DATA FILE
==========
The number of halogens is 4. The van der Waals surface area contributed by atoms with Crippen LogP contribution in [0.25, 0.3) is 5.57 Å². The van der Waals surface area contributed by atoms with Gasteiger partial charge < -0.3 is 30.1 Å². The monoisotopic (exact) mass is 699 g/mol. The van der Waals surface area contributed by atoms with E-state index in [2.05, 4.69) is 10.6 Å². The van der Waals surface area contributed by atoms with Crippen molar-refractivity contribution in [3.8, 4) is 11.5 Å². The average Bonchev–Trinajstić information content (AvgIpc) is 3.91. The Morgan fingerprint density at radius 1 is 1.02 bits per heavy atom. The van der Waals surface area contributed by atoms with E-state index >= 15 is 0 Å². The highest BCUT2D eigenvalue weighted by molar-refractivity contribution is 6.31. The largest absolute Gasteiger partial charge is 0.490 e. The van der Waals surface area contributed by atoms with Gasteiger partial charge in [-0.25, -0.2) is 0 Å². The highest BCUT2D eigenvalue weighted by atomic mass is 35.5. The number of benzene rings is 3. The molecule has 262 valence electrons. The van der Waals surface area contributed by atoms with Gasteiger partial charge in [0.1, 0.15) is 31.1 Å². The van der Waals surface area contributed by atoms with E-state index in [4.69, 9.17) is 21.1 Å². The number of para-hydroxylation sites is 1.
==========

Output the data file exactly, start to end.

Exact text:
The number of halogens is 4. The van der Waals surface area contributed by atoms with Crippen LogP contribution in [0.25, 0.3) is 5.57 Å². The van der Waals surface area contributed by atoms with Gasteiger partial charge < -0.3 is 30.1 Å². The monoisotopic (exact) mass is 699 g/mol. The van der Waals surface area contributed by atoms with E-state index in [2.05, 4.69) is 10.6 Å². The van der Waals surface area contributed by atoms with Crippen molar-refractivity contribution in [3.8, 4) is 11.5 Å². The average Bonchev–Trinajstić information content (AvgIpc) is 3.91. The Morgan fingerprint density at radius 1 is 1.02 bits per heavy atom. The van der Waals surface area contributed by atoms with E-state index >= 15 is 0 Å². The highest BCUT2D eigenvalue weighted by molar-refractivity contribution is 6.31. The largest absolute Gasteiger partial charge is 0.490 e. The van der Waals surface area contributed by atoms with Gasteiger partial charge in [-0.25, -0.2) is 0 Å². The highest BCUT2D eigenvalue weighted by atomic mass is 35.5. The number of benzene rings is 3. The molecule has 262 valence electrons. The van der Waals surface area contributed by atoms with Gasteiger partial charge in [0.1, 0.15) is 31.1 Å². The van der Waals surface area contributed by atoms with E-state index in [4.69, 9.17) is 21.1 Å². The number of para-hydroxylation sites is 1.